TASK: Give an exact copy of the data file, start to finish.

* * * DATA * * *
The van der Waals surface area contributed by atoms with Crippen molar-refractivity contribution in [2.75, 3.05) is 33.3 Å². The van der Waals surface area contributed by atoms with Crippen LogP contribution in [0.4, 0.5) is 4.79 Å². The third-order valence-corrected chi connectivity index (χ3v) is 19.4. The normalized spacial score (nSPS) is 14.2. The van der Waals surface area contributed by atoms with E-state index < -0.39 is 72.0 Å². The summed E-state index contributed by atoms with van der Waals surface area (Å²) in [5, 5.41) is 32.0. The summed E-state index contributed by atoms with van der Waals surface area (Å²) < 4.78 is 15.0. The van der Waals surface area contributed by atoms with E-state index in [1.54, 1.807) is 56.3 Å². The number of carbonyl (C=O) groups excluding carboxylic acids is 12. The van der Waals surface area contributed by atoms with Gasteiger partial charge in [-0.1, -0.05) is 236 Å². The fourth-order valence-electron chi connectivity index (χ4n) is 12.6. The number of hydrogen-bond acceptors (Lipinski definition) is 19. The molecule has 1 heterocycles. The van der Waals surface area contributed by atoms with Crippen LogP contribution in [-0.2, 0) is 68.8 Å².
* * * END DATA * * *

The van der Waals surface area contributed by atoms with Crippen molar-refractivity contribution in [2.75, 3.05) is 33.3 Å². The van der Waals surface area contributed by atoms with Crippen LogP contribution in [0.4, 0.5) is 4.79 Å². The third-order valence-corrected chi connectivity index (χ3v) is 19.4. The normalized spacial score (nSPS) is 14.2. The van der Waals surface area contributed by atoms with E-state index < -0.39 is 72.0 Å². The summed E-state index contributed by atoms with van der Waals surface area (Å²) in [5, 5.41) is 32.0. The summed E-state index contributed by atoms with van der Waals surface area (Å²) < 4.78 is 15.0. The van der Waals surface area contributed by atoms with E-state index in [1.54, 1.807) is 56.3 Å². The number of carbonyl (C=O) groups excluding carboxylic acids is 12. The van der Waals surface area contributed by atoms with Gasteiger partial charge in [-0.1, -0.05) is 236 Å². The fourth-order valence-electron chi connectivity index (χ4n) is 12.6. The number of hydrogen-bond acceptors (Lipinski definition) is 19. The molecule has 1 heterocycles. The van der Waals surface area contributed by atoms with Crippen LogP contribution in [-0.2, 0) is 68.8 Å².